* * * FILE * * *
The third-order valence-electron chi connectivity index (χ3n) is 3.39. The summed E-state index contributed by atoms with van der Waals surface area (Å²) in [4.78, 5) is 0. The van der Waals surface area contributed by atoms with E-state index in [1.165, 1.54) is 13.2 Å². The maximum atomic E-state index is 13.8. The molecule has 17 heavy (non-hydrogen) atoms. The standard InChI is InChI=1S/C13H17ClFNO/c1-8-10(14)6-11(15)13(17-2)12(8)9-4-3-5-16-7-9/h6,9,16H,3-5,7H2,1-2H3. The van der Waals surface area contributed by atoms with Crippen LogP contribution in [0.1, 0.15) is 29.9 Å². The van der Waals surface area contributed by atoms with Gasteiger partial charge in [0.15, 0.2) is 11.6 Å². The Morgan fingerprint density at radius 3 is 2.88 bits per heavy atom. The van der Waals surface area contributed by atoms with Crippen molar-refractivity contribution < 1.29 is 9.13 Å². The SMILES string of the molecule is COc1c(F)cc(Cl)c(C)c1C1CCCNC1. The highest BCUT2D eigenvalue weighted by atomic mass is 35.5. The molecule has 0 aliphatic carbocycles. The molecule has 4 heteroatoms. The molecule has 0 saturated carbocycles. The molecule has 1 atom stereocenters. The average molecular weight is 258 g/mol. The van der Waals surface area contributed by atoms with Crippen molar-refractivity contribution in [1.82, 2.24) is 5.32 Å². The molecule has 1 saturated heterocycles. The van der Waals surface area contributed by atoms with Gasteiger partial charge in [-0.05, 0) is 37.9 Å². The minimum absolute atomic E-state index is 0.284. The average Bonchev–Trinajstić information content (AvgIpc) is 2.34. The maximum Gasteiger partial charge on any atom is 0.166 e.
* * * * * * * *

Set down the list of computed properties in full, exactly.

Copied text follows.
The third-order valence-electron chi connectivity index (χ3n) is 3.39. The summed E-state index contributed by atoms with van der Waals surface area (Å²) in [4.78, 5) is 0. The van der Waals surface area contributed by atoms with E-state index in [1.165, 1.54) is 13.2 Å². The maximum atomic E-state index is 13.8. The molecule has 17 heavy (non-hydrogen) atoms. The standard InChI is InChI=1S/C13H17ClFNO/c1-8-10(14)6-11(15)13(17-2)12(8)9-4-3-5-16-7-9/h6,9,16H,3-5,7H2,1-2H3. The van der Waals surface area contributed by atoms with Crippen LogP contribution in [0.1, 0.15) is 29.9 Å². The van der Waals surface area contributed by atoms with Gasteiger partial charge in [0.15, 0.2) is 11.6 Å². The Morgan fingerprint density at radius 3 is 2.88 bits per heavy atom. The van der Waals surface area contributed by atoms with Crippen molar-refractivity contribution < 1.29 is 9.13 Å². The SMILES string of the molecule is COc1c(F)cc(Cl)c(C)c1C1CCCNC1. The highest BCUT2D eigenvalue weighted by atomic mass is 35.5. The molecule has 0 aliphatic carbocycles. The molecule has 4 heteroatoms. The molecule has 0 saturated carbocycles. The molecule has 1 atom stereocenters. The average molecular weight is 258 g/mol. The van der Waals surface area contributed by atoms with Crippen molar-refractivity contribution in [1.82, 2.24) is 5.32 Å². The molecule has 1 saturated heterocycles. The van der Waals surface area contributed by atoms with Gasteiger partial charge in [-0.05, 0) is 37.9 Å². The minimum absolute atomic E-state index is 0.284. The average Bonchev–Trinajstić information content (AvgIpc) is 2.34. The maximum Gasteiger partial charge on any atom is 0.166 e.